The movie is all about the life of Maddy Whittler (Amandla Stenberg) who has Severe Combined Immunodeficiency, also known as SCID. Basically, her immune system is so weak that she can’t fight off ordinary germs and viruses, so she has to stay in the specially designed sterile house that she and her mother (Anika Noni Rose) have lived in since she first discovered Maddy had this disorder. Everything seems to be going fine with her finding ways to pass the time and even having a nurse visit her fairly often (Ana de la Reguera), but all that changes when a boy moves in next door! The strapping young lad is named Olly Bright (Nick Robinson) and they immediately hit it off despite not being able to get close to each other; otherwise he’d probably kill her with his dirty boy diseases. That said, having opened Pandora’s Box so to speak has made it harder for Maddy to just keep on living her life the way she’s been doing up to this point, and she wants to see more! Will Maddy risk her life just to experience the rest of the world; albeit for a very short time? Will Olly be able to accept Maddy despite all the barriers that built between them? Didn’t John Travolta already make this movie like a hundred years ago?
Snatched and all the images you see in this review are owned by 20th Century Fox
Directed by Jonathan Levine
Despite being one of the big up and coming comedians for the past few years, I’ve never had any real exposure to Amy Schumer’s work. Whether it’s her stand-up, her show Central, or even her previous movies like Trainwreck, she just never managed to come into my radar and I haven’t had much inclination to seek her stuff out. As far as this movie, I GUESS I’m interested to see how it turns out, not just so I can finally get in the loop with someone worth keeping an eye on, but because she also managed to get Goldie Hawn to costar who hasn’t been active in quite some time! That said, it looks to be another raunchy comedy (and not a particularly interesting one) which we certainly have plenty of already, but then again it’s never easy to tell just how well the jokes will land or how strong the interplay is between the leads just from trailers alone. Does this manage to be a standout film starring one of Hollywood’s rising star next to one of Hollywood’s best, or will this turn out just as bad as Dirty Grandpa? Let’s find out!!
The movie begins with Emily Middleton (Amy Schumer) getting dumped by her longtime boyfriend (Randall Park) just before they take their non-refundable trip to Ecuador; leaving her with a broken heart as well as an extra ticket that none of her friends (or even her landlord) wants to take her up on. While visiting her overbearing and obsessively cautious mother Linda (Goldie Hawn), she finds an old photo album that shows what an exciting life she led before having kids and she decides to take her on the trip. It takes a bit of cajoling, but Linda finally agrees and they head to South America where Emily meets some suave mother fucker (Tom Bateman) that gives her the perfect vacation experience and promises to take her AND her mother out for even more fun the next day. Turns out that he’s the bait for a kidnapping ring which puts a HUGE damper on their vacation and they now have to find a way to not only escape but find a way back to the American embassy before they get into even MORE trouble. While this is going on, Emily’s brother Jeffrey (Ike Barinholtz) is doing what he can to get the State Department to Seal Team 6 their asses out of there, but with his agoraphobia and poor social skills, he may not be up to the task despite everything that’s at stake… or is he? Can these two survive not only the harsh jungle environment but survive having to deal with each other for that long? What wacky supporting characters will they manage to run into along the way? Wait, is this seriously from the same person who wrote Ghostbusters!?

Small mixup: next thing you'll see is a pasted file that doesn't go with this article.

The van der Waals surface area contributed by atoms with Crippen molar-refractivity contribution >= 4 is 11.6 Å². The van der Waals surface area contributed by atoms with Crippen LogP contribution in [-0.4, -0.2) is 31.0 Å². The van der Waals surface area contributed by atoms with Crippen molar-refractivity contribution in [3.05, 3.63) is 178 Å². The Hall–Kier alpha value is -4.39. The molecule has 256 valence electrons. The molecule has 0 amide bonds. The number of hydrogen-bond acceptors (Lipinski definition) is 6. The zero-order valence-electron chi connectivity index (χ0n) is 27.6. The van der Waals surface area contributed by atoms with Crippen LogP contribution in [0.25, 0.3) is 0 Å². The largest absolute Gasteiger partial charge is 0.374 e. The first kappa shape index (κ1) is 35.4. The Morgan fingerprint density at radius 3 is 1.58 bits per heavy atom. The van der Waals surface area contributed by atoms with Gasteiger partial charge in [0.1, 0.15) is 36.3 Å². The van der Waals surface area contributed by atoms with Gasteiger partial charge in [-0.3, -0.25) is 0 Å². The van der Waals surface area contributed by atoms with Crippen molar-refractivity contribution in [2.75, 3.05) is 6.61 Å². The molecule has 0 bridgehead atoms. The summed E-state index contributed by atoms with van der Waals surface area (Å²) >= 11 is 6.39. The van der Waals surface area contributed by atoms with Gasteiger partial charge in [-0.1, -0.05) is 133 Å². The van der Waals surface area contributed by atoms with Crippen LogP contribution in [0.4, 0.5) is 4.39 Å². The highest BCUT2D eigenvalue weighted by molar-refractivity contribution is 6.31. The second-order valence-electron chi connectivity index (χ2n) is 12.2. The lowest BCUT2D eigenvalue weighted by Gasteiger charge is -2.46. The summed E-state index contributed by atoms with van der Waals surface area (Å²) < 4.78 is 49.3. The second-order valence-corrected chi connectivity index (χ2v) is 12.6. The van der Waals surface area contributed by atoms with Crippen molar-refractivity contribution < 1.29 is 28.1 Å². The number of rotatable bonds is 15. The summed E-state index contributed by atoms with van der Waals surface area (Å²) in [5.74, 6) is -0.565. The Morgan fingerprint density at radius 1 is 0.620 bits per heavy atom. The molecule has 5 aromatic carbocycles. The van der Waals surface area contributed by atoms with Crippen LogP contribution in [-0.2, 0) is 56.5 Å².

Alien: Covenant and all the images you see in this review are owned by 20th Century Fox
Directed by Ridley Scott
Before I get into the review proper, I feel it might be worth discussing my thoughts on the series as a whole in order to provide the proper context for everything else I’m about to say. Ridley Scott’s original film from 1979 probably holds up the best; even more so than James Cameron’s Aliens from 1986 which is still a VERY fun action film and one of the few BIGGER IS BETTER sequels out there (matched only by his own Terminator 2 in 1991). I give the edge to the original because it’s a straight up horror film and those tend to hold up better than shoot-em-action flicks (the quality of special effects changes rather quickly while what scares us transcends generations), but both are damn near the pinnacles of their respective genres. Alien 3… not so much. Oh sure, there’s PLENTY of aspects in it that are outright brilliant and awe inspiring (as well as bone chilling and utterly haunting), but they’re all wasted on a portentous and sluggish script that’s too impressed with its own sense of self-importance to pace itself properly, and yes I’m referring to the Assembly Cut which has most of the stuff that David Fincher wanted in it. The one thing this movie DIDN’T need was to be over two freaking hours (also, killing the most interesting new character off halfway through didn’t help things either). That said I would watch that movie TWICE if it meant I never had to watch Resurrection again. Good GRIEF is that a monstrous product of its time! I don’t think I’ve seen a franchise so thoroughly 90s-ified in the worst ways imaginable outside of that Roland Emmerich Godzilla movie! Needless to say that the franchise needed a fresh start in order to get things back on track; and it wasn’t gonna be with those FREAKING Alien vs Predator movies! I REALLY enjoyed Prometheus which seems to be a minority opinion for some reason, and I’m not sure why. No matter how “scientifically minded” you are, there is always gonna be things you didn’t expect when traveling to ANOTHER FREAKING PLANET and people are gonna make mistakes! Honestly, it seems less like a true critical consensus (film stands at a solid 72% on Rotten Tomatoes) than some inexplicable backlash due to it… not being completely scientifically accurate I guess? What was your first clue? Was it the giant humanoid albino dudes or the baby alien growing in that one person’s stomach? Now I didn’t know ANYTHING about Alien: Covenant walking into it other than it was Ridley Scott directing and that it will indeed have Xenomorphs throughout, but considering how much I liked Prometheus I was hopeful that some of the cool stuff Ridley was working with in that movie would find its way into this seemingly straightforward Alien creature feature. Does Ridley Scott succeed in his true return to the franchise he started all those years ago, or it time to end this bug hunt once and for all? Let’s find out!!